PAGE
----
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Hometown Counsel

Business Hours: We are now open Monday - Thursday from 8:30 am to 5:00 pm and Fridays by appointment only.

What Triggers Guardianship In North Carolina?

There are several ways that guardianship can be triggered in North Carolina. Specifically, guardianship is triggered when it has been petitioned for in court.

Any person can bring a petition for guardianship to the court. This is done by filing a petition to adjudicate incompetency and appoint a guardian. This can be done with or without filing a motion for an emergency guardian.

How Courts Determine That Guardianship Is Necessary?

A potential guardian should bring evidence of the ward’s self-neglect to their appointment in the form of pictures depicting the problem areas. This will help the court make a decision about whether or not guardianship is necessary.

The court will need to see evidence of why there is a need for protection, such as voicemails, screenshots, and text messages, if the concern is mental health-related. If the concern is for an elderly person, then photographs of medication bottles and lists of other medications that the person has access to would be helpful.

If you have a loved one with an intellectual disability who cannot communicate on their own, psychological evaluations and reports can be very helpful to attorneys in understanding the individual’s needs and what kind of care they may need going forward.

What’s more, having this information can help create a more comprehensive plan for the individual’s care.

The Rights Of Individuals Under Guardianship

North Carolina law narrowly tailors guardianship to each individual’s needs. These guardianship laws are in place to ensure that vulnerable people are not taken advantage of financially.

When a person goes through the guardianship process, they have certain rights. One of these rights is the right for the person petitioning to prove that there is a need for guardianship. Equally, another right is the right for guardianship to be as limited as possible to meet the needs of the protected person.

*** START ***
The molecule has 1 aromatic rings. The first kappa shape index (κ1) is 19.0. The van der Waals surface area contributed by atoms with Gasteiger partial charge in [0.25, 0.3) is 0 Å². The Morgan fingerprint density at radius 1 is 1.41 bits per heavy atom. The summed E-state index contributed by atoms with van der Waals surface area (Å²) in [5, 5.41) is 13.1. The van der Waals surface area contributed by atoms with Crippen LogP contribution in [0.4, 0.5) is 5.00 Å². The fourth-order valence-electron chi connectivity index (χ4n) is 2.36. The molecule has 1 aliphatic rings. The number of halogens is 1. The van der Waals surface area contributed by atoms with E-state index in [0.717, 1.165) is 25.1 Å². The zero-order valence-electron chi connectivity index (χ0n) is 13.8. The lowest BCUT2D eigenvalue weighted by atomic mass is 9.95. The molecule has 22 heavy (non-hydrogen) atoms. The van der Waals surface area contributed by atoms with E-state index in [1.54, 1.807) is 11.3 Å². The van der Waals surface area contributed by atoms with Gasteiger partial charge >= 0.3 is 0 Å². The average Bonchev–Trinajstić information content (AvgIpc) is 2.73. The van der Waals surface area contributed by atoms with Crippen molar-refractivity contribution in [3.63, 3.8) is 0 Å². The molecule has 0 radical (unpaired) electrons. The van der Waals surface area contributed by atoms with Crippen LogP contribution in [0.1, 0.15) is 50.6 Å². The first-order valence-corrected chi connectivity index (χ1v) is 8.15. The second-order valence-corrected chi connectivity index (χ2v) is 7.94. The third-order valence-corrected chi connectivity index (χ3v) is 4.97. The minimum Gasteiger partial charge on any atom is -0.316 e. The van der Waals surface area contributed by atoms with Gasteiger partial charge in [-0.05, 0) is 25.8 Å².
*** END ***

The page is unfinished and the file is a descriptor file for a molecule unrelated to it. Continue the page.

How A Guardian Is Chosen?

When someone cannot take care of themselves or make decisions, a guardian can be appointed by the court. Usually, someone starts a guardianship proceeding by requesting that they, or someone else, be named the guardian. When a petition is made, family members must be notified, and anyone can volunteer.

After an adjudication phase determines whether or not a person needs a guardian, the court must decide who is most qualified for the role. The court will often choose family members as Guardians, but there are guidelines to determine if someone qualifies.

Certain guidelines must be met to be appointed as a guardian in a legal case. One of these is whether or not the party has ever been convicted of a felony or a crime involving moral turpitude. (Moral turpitude refers to a dishonest crime.) Another guideline is whether or not the party can be bonded, meaning if they can get insurance coverage in case they ever steal from the ward’s finances.

When insurance companies are determining whether or not to provide coverage, they take into account credit scores and assets just as if the policy were for any other type of asset. This helps them evaluate the risk involved in insuring an individual.

For more information on Guardianships Law in North Carolina, an initial consultation is your next best step. Get the information and legal answers you are seeking by calling (980) 285-8855 today.

 Hometown Counsel

Call Now To Speak With A Dedicated Attorney!
(980) 285-8855

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